Female entrepreneurs have a unique (and too often untapped) superpower – the ability to architect careers that build and sustain wealth, health AND happiness. Why work hard professionally if you aren’t fulfilling yourself personally? If you are looking to build a sustainable lifestyle business or want to adapt your career to support personal goals, here are steps you need to take.
1. Identify Your Values
A lifestyle business sustains income while building the quality of life chosen by the business owner. You can and deserve to work and live on your terms. When I ask female entrepreneurs about the value their products or services offer, answers flow freely. When I ask women what their values are, the answer to what matters to them often comes slowly and with reservation. But remember: A sustainable lifestyle business is not just what you can do for others…but what you want to create for yourself.
Ask yourself: What do I love? What’s important? What do I want to do more of?
Don’t hold back. Values may include: travel, volunteer work, reading, cooking, sports, date nights, quality time with children, cuddling with your adorable dog or watching sappy romantic movies. Whatever your values are, take time to get them clear in your mind – big and small.
My values include family time, being unplugged in nature, having unscheduled free time, travel, supporting the arts and indulging in fabulous food. When I looked at how I could do more of what I loved, flexibility emerged as a key business requirement to support this. When I started my marketing agency, I designed it to be work-from-anywhere (for example, I wrote this article from a charming café sipping Earl Grey tea while my daughter took an art class). Get clear on what your values are – you can’t have what you want if you don’t own what you want.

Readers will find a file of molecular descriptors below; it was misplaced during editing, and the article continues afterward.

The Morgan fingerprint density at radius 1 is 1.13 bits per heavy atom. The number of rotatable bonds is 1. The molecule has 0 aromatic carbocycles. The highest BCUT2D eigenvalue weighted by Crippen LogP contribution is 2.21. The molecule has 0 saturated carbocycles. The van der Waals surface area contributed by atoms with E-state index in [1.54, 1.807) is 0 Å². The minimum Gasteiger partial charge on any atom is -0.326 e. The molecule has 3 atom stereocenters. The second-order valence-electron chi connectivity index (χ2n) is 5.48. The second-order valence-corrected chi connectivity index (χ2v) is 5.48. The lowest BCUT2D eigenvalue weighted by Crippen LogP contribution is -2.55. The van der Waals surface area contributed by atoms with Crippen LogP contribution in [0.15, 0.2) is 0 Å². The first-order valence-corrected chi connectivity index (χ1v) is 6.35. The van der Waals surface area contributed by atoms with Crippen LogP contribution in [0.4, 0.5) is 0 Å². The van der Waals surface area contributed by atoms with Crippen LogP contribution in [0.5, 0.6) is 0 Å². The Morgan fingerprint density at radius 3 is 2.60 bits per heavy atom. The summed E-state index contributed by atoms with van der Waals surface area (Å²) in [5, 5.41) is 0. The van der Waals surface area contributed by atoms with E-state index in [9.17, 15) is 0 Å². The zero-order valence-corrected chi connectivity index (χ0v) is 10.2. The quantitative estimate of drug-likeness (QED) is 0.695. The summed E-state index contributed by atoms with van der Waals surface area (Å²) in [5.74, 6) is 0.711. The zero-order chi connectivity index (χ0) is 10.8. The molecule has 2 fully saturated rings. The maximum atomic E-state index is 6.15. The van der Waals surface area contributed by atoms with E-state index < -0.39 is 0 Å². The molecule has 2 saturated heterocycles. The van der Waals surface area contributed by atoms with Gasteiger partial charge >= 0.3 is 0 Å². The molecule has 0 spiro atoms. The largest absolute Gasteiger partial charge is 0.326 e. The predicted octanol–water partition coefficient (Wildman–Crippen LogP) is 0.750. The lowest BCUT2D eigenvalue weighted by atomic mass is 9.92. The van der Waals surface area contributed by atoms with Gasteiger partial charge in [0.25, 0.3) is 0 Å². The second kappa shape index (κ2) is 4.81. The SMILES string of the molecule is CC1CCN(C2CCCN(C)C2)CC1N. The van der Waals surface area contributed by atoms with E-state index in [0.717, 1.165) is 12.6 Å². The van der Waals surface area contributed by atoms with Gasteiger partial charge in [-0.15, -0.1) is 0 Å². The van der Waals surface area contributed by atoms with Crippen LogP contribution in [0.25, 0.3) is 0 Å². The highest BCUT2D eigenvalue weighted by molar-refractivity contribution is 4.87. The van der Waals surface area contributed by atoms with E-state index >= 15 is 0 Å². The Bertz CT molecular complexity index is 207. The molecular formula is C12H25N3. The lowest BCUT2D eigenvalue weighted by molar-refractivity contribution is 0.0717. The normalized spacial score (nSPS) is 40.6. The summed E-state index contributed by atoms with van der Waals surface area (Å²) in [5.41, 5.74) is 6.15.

2. Shift and Adapt
Once you have identified what your personal values are, you can begin adapting how you deliver your professional value to support a happier, healthier, wealthier life. If health is a big focus, start scheduling non-negotiable times to exercise in your work calendar. If you need to start work earlier to accommodate bigger breaks in the workday, make it happen. The best shift I ever made was hiring a team to free my time up so I could work more on the business and less in it.
To build a sustainable lifestyle company, you have to be able to shift and adapt. Don’t wait for your job to work for you, own what you want and need, and make changes to help you do more of what you love.
3. Make Relationships Everything
The foundation of a sustainable lifestyle business is rooted in healthy relationships. Sales come from awareness, communication, connection and great service. If you voice your professional value and personal values, you will attract and maintain ideal customer and team relationships. Female entrepreneurs who have sustainable lifestyle businesses don’t think about earning revenue from a transactional perspective. Money is critical — don’t get me wrong — but make sure you are thinking about how to sustain income the right way.